Bank of England Governor Mark Carney has launched a withering attack on cryptocurrencies such as bitcoin, and urged regulators around the world to monitor them in the same way that they do all other financial assets. In a speech Friday to the Scottish Economics conference in Edinburgh, Carney laid into the "global speculative mania" that has fueled the ascent of cryptocurrencies and said they should be held to the "same standards" as the rest of the financial system.
, Bank of England Governor Mark Carney, who had to cancel his attendance at the Scottish Economics Conference due to the severe weather conditions, delivers his speech via a live feed from Bloomberg HQ in central London, Friday March 2, 2018. (Peter Nicholls/PA via AP)
02 of March 2018 18:25:01
LONDON (AP) — Bank of England Governor Mark Carney on Friday launched a withering attack on cryptocurrencies such as bitcoin and urged regulators around the world to monitor them in the same way as other financial assets.
In a speech to the Scottish Economics conference in Edinburgh, Carney said a "global speculative mania" has "encouraged a proliferation of new cryptocurrencies" and said they should be held to the "same standards" as the rest of the financial system.
"Being part of the financial system brings enormous privileges, but with them great responsibilities," Carney said.
Bitcoin, whose birth nearly a decade ago is clouded in mystery, is the world's most popular virtual currency. Like others, it can be converted to cash when deposited into accounts at prices set in online trading.
It also has been hugely volatile, posting some dizzying intra-day rises and falls over the past year or so. The price of a single bitcoin rocketed to nearly $20,000 late last year and then plunged early this year. On Friday, after Carney's comments, it was trading just below the $11,000 mark.
Digital currencies are not tied to any bank or government and, like cash, allow users to spend and receive money anonymously, or mostly so.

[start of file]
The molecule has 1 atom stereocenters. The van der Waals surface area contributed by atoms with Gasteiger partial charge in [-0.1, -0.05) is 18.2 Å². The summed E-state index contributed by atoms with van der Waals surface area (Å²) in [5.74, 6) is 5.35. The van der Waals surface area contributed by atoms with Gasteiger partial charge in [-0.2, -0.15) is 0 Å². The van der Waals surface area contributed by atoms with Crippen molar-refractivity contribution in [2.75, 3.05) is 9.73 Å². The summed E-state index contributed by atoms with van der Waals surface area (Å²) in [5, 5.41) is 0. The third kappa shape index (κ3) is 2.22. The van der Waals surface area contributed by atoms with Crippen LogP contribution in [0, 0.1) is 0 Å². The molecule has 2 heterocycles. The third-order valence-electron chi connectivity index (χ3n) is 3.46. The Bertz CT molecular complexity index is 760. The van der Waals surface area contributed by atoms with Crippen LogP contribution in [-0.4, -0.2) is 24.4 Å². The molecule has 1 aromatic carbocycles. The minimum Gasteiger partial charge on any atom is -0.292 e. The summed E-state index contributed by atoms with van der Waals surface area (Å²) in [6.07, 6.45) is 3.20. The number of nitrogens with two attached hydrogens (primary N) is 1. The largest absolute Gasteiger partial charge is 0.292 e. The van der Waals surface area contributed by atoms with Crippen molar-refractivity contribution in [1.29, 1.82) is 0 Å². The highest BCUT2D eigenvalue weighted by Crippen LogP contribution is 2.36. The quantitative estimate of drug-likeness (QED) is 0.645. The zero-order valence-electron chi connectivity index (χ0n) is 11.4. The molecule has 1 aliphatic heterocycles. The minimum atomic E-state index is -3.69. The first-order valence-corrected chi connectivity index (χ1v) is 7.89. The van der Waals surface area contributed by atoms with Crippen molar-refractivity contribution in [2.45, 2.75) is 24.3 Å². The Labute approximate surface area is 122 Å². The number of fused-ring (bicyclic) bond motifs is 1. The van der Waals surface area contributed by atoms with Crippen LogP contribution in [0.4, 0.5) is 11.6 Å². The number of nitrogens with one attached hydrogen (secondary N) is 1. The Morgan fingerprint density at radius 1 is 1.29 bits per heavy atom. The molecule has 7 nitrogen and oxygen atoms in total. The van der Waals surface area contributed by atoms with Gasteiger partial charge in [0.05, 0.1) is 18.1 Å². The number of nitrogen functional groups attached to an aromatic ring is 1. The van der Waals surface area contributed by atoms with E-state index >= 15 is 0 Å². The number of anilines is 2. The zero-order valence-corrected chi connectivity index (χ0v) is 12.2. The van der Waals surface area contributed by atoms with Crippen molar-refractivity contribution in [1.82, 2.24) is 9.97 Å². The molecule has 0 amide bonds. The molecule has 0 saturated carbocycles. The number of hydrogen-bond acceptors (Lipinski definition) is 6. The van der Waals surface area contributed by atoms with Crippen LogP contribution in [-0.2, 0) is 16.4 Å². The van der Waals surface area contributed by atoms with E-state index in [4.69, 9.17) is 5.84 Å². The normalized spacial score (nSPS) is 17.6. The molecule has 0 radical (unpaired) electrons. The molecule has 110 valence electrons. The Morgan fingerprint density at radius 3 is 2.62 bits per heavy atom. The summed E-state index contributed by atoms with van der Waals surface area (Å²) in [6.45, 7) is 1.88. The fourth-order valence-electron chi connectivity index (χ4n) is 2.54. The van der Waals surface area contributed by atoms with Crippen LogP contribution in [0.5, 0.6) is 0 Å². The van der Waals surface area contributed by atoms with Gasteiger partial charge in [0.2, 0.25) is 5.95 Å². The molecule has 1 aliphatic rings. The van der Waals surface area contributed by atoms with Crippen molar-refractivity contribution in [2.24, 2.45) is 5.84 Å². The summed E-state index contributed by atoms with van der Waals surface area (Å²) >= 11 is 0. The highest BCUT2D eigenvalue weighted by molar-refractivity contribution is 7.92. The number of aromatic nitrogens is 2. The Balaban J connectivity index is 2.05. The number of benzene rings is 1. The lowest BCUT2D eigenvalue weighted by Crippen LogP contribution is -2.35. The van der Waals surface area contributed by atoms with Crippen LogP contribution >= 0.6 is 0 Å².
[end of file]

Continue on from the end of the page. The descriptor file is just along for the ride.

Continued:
Supporters say they can be more trustworthy than traditional money, which can be vulnerable to the whims of those in power.
Cryptocurrencies are popular in countries with weak institutions and unstable currencies, such as in Venezuela where a national digital currency called the petro that is similar to bitcoin is being launched.
Financial market participants are becoming increasingly vexed by virtual currencies and their potential to promote illicit activities and introduce uncertainty. Some even think the volatility around bitcoin contributed to the financial market turmoil in February.
For Carney, cryptocurrencies are "failing," not least because they are proving to be poor stores of value.
"The prices of many cryptocurrencies have exhibited the classic hallmarks of bubbles, including new paradigm justifications, broadening retail enthusiasm and extrapolative price expectations, reliant in part on finding the greater fool," Carney said.
Carney listed a series of concerns linked to cryptocurrencies, including money laundering, terrorism financing and tax evasion.
The Bank of England's Financial Policy Committee, which monitors risks in financial markets, is currently carrying out a study into the risks posed to U.K. financial stability by cryptocurrencies.
On the international front, the Financial Stability Board will be reporting to the Group of 20 leading industrial and developing nations in Argentina this month on the financial stability implications of crypto-assets.
For now, Carney said in his view "crypto-assets do not appear to pose material risks to financial stability."
Carney's comments follow a warning this week from Agustin Carstens, the general manager of the Bank for International Settlements — an international organization for central banks — that bitcoin "has become a combination of a bubble, a Ponzi scheme and an environmental disaster."